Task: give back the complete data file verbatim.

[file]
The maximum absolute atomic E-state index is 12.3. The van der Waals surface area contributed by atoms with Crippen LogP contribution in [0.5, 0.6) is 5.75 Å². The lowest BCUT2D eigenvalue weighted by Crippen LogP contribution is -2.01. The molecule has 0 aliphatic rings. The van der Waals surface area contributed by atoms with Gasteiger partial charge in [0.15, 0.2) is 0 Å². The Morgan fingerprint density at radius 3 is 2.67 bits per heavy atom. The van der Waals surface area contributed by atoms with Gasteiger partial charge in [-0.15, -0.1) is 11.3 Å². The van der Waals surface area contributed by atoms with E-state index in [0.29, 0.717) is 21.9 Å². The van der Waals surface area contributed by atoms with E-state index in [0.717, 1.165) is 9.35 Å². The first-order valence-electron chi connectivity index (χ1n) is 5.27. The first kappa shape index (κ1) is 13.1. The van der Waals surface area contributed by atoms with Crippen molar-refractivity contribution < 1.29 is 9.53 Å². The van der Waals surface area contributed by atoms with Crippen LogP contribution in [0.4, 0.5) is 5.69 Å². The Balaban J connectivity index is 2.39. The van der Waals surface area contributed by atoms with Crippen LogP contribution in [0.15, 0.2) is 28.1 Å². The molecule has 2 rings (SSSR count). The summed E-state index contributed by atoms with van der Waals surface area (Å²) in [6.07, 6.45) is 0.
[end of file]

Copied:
The maximum absolute atomic E-state index is 12.3. The van der Waals surface area contributed by atoms with Crippen LogP contribution in [0.5, 0.6) is 5.75 Å². The lowest BCUT2D eigenvalue weighted by Crippen LogP contribution is -2.01. The molecule has 0 aliphatic rings. The van der Waals surface area contributed by atoms with Gasteiger partial charge in [0.15, 0.2) is 0 Å². The Morgan fingerprint density at radius 3 is 2.67 bits per heavy atom. The van der Waals surface area contributed by atoms with Gasteiger partial charge in [-0.15, -0.1) is 11.3 Å². The van der Waals surface area contributed by atoms with E-state index in [0.29, 0.717) is 21.9 Å². The van der Waals surface area contributed by atoms with E-state index in [0.717, 1.165) is 9.35 Å². The first-order valence-electron chi connectivity index (χ1n) is 5.27. The first kappa shape index (κ1) is 13.1. The van der Waals surface area contributed by atoms with Crippen molar-refractivity contribution < 1.29 is 9.53 Å². The van der Waals surface area contributed by atoms with Crippen LogP contribution in [0.4, 0.5) is 5.69 Å². The Balaban J connectivity index is 2.39. The van der Waals surface area contributed by atoms with Crippen LogP contribution in [0.15, 0.2) is 28.1 Å². The molecule has 2 rings (SSSR count). The summed E-state index contributed by atoms with van der Waals surface area (Å²) in [6.07, 6.45) is 0.